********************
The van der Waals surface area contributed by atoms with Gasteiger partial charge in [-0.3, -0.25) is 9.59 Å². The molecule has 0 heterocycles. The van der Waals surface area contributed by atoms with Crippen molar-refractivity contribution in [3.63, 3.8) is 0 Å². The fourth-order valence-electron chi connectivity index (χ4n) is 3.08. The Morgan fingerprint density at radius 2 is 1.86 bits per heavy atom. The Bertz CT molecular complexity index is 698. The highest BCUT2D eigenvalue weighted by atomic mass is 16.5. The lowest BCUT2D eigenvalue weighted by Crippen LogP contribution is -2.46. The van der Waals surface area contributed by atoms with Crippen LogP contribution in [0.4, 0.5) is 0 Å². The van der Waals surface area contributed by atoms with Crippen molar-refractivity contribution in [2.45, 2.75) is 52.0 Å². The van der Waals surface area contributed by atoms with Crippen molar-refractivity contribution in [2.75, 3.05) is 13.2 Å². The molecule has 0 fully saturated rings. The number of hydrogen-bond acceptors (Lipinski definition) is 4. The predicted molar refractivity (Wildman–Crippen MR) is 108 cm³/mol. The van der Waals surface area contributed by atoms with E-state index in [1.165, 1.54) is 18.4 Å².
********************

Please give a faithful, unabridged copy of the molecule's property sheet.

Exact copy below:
The van der Waals surface area contributed by atoms with Gasteiger partial charge in [-0.3, -0.25) is 9.59 Å². The molecule has 0 heterocycles. The van der Waals surface area contributed by atoms with Crippen molar-refractivity contribution in [3.63, 3.8) is 0 Å². The fourth-order valence-electron chi connectivity index (χ4n) is 3.08. The Morgan fingerprint density at radius 2 is 1.86 bits per heavy atom. The Bertz CT molecular complexity index is 698. The highest BCUT2D eigenvalue weighted by atomic mass is 16.5. The lowest BCUT2D eigenvalue weighted by Crippen LogP contribution is -2.46. The van der Waals surface area contributed by atoms with Crippen LogP contribution in [0.4, 0.5) is 0 Å². The van der Waals surface area contributed by atoms with Crippen molar-refractivity contribution in [2.45, 2.75) is 52.0 Å². The van der Waals surface area contributed by atoms with Crippen molar-refractivity contribution in [2.75, 3.05) is 13.2 Å². The molecule has 0 fully saturated rings. The number of hydrogen-bond acceptors (Lipinski definition) is 4. The predicted molar refractivity (Wildman–Crippen MR) is 108 cm³/mol. The van der Waals surface area contributed by atoms with E-state index in [1.165, 1.54) is 18.4 Å².